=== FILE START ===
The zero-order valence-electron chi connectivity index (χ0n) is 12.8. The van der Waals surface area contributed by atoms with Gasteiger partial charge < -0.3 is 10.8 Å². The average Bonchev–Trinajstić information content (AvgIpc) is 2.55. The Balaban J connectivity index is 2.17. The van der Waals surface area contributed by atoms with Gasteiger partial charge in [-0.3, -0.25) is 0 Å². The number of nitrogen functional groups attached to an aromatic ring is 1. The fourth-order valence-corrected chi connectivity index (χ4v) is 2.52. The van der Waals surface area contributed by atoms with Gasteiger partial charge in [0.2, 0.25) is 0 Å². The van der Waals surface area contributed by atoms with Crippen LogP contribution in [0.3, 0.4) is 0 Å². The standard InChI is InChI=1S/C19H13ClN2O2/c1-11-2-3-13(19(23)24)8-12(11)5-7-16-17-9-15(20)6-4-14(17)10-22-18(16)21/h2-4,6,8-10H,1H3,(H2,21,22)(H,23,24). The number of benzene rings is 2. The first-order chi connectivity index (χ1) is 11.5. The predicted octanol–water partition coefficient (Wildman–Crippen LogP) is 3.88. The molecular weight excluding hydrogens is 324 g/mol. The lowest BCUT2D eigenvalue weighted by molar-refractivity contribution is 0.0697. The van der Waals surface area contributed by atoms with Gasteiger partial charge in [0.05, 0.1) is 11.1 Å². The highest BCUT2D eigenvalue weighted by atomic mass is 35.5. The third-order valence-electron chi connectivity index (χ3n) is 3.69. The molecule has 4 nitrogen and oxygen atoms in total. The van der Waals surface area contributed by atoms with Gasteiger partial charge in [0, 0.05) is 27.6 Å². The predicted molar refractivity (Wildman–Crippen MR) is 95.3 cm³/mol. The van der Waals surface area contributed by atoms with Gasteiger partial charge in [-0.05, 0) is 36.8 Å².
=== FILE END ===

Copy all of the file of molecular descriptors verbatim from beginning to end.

The zero-order valence-electron chi connectivity index (χ0n) is 12.8. The van der Waals surface area contributed by atoms with Gasteiger partial charge < -0.3 is 10.8 Å². The average Bonchev–Trinajstić information content (AvgIpc) is 2.55. The Balaban J connectivity index is 2.17. The van der Waals surface area contributed by atoms with Gasteiger partial charge in [-0.3, -0.25) is 0 Å². The number of nitrogen functional groups attached to an aromatic ring is 1. The fourth-order valence-corrected chi connectivity index (χ4v) is 2.52. The van der Waals surface area contributed by atoms with Gasteiger partial charge in [0.2, 0.25) is 0 Å². The van der Waals surface area contributed by atoms with Crippen LogP contribution in [0.3, 0.4) is 0 Å². The standard InChI is InChI=1S/C19H13ClN2O2/c1-11-2-3-13(19(23)24)8-12(11)5-7-16-17-9-15(20)6-4-14(17)10-22-18(16)21/h2-4,6,8-10H,1H3,(H2,21,22)(H,23,24). The number of benzene rings is 2. The first-order chi connectivity index (χ1) is 11.5. The predicted octanol–water partition coefficient (Wildman–Crippen LogP) is 3.88. The molecular weight excluding hydrogens is 324 g/mol. The lowest BCUT2D eigenvalue weighted by molar-refractivity contribution is 0.0697. The van der Waals surface area contributed by atoms with Gasteiger partial charge in [0.05, 0.1) is 11.1 Å². The highest BCUT2D eigenvalue weighted by atomic mass is 35.5. The third-order valence-electron chi connectivity index (χ3n) is 3.69. The molecule has 4 nitrogen and oxygen atoms in total. The van der Waals surface area contributed by atoms with Gasteiger partial charge in [0, 0.05) is 27.6 Å². The predicted molar refractivity (Wildman–Crippen MR) is 95.3 cm³/mol. The van der Waals surface area contributed by atoms with Gasteiger partial charge in [-0.05, 0) is 36.8 Å².